Nestled between the Alps and the Adriatic Sea, Goriška Brda is Slovenia’s enchanting answer to Italy’s Tuscany. This picturesque region, with its rolling hills and medieval villages, is rapidly emerging as a producer of high-quality wines, especially white varieties like Rebula, Chardonnay, and Sauvignon Blanc, as well as remarkable reds. The winemakers here, many of whom follow organic and biodynamic practices, are passionate about expressing the unique terroir of their land. A visit to Goriška Brda is not just a journey through vineyards, but also a step into a culture where wine is intertwined with every aspect of life.

For the intrepid traveler and wine enthusiast, seeking out these hidden gems is not just about tasting the unknown but about experiencing the world with an open heart and mind. So, pack your bags, bring your sense of adventure, and raise your glass to the undiscovered wine regions of the world – your next favorite wine awaits.

Kristin Winkaffe

Kristin Winkaffe is the Founder of Winkaffe Global Travel. Winkaffe Global Travel designs extraordinary journeys for travelers seeking transformative, culturally immersive, and conscientiously luxurious travel adventures.

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  1. It has to be said that there’s still a lot of snobbery and prejudice about wine and wine regions.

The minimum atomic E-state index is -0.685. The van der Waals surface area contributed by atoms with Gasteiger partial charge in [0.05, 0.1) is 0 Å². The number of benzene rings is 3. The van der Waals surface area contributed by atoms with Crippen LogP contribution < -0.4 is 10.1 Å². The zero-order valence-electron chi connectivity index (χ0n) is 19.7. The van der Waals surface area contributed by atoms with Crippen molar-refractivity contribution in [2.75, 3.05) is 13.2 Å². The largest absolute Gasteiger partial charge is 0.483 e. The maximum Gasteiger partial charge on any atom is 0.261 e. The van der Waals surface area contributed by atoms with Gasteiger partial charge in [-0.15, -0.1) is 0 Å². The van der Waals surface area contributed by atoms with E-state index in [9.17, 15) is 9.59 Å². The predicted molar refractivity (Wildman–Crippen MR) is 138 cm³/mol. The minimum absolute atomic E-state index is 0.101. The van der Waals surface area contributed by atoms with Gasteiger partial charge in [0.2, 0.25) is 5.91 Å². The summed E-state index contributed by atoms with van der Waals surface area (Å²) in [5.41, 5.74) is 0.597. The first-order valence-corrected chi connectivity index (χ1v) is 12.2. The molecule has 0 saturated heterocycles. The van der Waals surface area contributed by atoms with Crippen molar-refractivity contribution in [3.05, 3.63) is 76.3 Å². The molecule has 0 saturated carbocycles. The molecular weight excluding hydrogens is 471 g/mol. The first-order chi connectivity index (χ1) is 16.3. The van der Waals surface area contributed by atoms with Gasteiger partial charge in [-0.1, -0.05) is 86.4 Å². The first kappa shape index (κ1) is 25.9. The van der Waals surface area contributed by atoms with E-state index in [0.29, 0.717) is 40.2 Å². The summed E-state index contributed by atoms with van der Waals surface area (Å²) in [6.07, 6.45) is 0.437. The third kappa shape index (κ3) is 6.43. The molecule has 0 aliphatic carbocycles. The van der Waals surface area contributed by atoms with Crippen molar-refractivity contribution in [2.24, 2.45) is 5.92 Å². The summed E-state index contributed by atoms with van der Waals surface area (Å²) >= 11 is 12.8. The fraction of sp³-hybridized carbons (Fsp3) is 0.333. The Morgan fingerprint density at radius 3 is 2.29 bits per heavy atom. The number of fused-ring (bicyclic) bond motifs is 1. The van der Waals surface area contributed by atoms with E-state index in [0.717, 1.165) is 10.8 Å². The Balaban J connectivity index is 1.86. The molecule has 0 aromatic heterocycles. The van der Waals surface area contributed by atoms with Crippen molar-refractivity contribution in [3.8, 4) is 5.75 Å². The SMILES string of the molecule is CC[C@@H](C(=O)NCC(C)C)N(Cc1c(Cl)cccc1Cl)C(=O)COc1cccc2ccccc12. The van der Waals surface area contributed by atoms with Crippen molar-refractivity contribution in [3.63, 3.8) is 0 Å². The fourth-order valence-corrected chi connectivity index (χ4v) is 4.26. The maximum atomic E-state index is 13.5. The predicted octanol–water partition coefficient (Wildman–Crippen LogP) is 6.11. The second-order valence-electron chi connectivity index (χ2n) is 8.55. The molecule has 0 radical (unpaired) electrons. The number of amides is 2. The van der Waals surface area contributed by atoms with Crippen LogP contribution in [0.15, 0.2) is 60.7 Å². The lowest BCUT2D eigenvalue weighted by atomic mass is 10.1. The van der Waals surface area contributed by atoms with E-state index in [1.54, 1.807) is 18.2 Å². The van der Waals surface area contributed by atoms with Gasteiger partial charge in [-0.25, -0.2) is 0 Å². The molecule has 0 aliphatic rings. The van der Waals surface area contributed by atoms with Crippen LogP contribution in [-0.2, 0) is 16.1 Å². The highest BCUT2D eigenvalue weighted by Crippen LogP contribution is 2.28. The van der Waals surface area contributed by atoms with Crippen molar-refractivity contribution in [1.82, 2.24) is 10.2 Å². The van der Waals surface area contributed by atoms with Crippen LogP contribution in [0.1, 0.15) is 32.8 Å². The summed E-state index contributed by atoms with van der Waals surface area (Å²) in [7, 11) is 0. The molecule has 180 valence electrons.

You don’t have to look too far beyond the established big names to find some up and coming regions to challenge the big boys.

  2. Long, long ago, I was given a local house wine whilst in Morocco. A liquid that probably even the thirstiest of camels would have rejected. Not surprised to see that Morocco hasn’t made it into this listing!

  3. When you think about it there’s no reason at all why Baja California shouldn’t be producing great wines like its namesake across the Mexico / USA border.

  4. Wherever I travel I like to get a feel for the local wines and spirits. It’s all part of a region’s story.

  5. A little disappointed that an English wine region didn’t sneak into this selection.

    Helped by the changing climate, English sparkling wines have got much, much better over the last decade.

    Also, the Sussex vineyards are in a very scenic landscape, well worth visiting.

  6. But the way global warming is going, you have to wonder whether we’re going to see a big shake-up in the wine industry.

    There’s so many things that have to be right for a great vintage. No late frosts. No violent storms. No draught. No searing summer temperatures.

    Spain is already worrying about water shortages for the summer of 2024. Will we see vineyards heading north in Europe?

  7. These are all new to me and I had no idea that you got Tasmanian wine. When I’m planning my travels I’ll have to see if I can drop by some of these regions.

  8. You have to wonder whether these regions are not as well known because they’re off the beaten track, luck or small marketing budgets.

    It’s often the case that it’s marketing rather than the quality of the wine that raises a region’s profile.

  9. Reading about these great wineries makes me want to book a trip around these places soon!